(STL.News) – United States Attorney Ron Parsons announced that a Rapid City, South Dakota, man convicted of Possession of a Firearm by a Prohibited Person was sentenced by Jeffrey L. Viken, U.S. District Judge.
Damian Buchholz, age 34, was sentenced on August 14, 2020, to 2 years in federal prison, followed by 2 years of supervised release, and was ordered to pay a $100 special assessment to the Federal Crime Victims Fund.
The conviction stemmed from Buchholz, a previously convicted felon who is prohibited from possessing firearms, possessing a Springfield Armory 9mm semi-automatic pistol and a Smith & Wesson .38 special caliber revolver, both with obliterated serial numbers, which were found after Buchholz came into contact with Rapid City police officers in September 2019.
This case is part of Project Safe Neighborhoods (PSN), a program bringing together all levels of law enforcement and the communities they serve to reduce violent crime and make our neighborhoods safer for everyone. The Department of Justice reinvigorated PSN in 2017 as part of its renewed focus on targeting violent criminals, directing all U.S. Attorney’s Offices to work in partnership with federal, state, local, and tribal law enforcement and local communities to develop effective, locally-based strategies to reduce violent crime.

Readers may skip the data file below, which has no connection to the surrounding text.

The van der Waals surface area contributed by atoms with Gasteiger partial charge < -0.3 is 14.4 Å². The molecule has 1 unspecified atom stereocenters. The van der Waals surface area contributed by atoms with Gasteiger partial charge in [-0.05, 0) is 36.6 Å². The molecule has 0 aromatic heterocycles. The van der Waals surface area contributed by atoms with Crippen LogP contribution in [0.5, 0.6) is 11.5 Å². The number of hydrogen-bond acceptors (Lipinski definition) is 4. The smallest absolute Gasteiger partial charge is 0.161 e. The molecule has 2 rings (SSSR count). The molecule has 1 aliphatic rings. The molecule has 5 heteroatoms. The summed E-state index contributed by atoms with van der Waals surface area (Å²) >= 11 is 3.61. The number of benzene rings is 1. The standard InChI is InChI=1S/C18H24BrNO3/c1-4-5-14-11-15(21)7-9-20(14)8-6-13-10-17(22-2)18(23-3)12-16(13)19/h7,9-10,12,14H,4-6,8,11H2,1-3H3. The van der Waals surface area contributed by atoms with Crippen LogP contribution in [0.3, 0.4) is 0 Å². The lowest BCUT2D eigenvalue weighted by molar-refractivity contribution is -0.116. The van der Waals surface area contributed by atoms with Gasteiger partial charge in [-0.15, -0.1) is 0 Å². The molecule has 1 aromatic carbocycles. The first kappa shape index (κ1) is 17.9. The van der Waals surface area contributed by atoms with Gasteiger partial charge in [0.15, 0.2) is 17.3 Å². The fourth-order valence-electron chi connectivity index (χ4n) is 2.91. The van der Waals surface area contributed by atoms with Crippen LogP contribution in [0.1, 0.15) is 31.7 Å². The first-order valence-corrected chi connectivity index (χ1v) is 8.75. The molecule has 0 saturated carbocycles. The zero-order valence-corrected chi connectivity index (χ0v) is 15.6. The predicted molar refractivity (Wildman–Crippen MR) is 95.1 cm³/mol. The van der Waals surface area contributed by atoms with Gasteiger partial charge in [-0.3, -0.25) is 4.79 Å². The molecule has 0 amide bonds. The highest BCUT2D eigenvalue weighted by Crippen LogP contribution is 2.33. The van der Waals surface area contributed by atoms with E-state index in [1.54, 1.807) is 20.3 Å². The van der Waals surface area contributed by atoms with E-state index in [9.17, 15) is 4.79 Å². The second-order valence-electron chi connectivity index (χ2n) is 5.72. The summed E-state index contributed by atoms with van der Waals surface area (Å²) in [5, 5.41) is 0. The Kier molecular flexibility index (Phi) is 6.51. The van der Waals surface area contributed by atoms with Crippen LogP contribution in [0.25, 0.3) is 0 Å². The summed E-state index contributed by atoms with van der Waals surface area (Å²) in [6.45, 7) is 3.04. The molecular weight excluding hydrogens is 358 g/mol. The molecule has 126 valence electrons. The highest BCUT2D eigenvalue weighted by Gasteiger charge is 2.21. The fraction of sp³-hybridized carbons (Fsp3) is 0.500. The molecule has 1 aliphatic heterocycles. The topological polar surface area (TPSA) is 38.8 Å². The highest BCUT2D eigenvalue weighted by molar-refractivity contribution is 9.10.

This case is also part of Project Guardian, the Department of Justice’s signature initiative to reduce gun violence and enforce federal firearms laws. Initiated by the Attorney General in the fall of 2019, Project Guardian draws upon the Department’s past successful programs to reduce gun violence; enhances coordination of federal, state, local, and tribal authorities in investigating and prosecuting gun crimes; improves information-sharing by the Bureau of Alcohol, Tobacco, Firearms and Explosives when a prohibited individual attempts to purchase a firearm and is denied by the National Instant Criminal Background Check System (NICS), to include taking appropriate actions when a prospective purchaser is denied by the NICS for mental health reasons; and ensures that federal resources are directed at the criminals posing the greatest threat to our communities.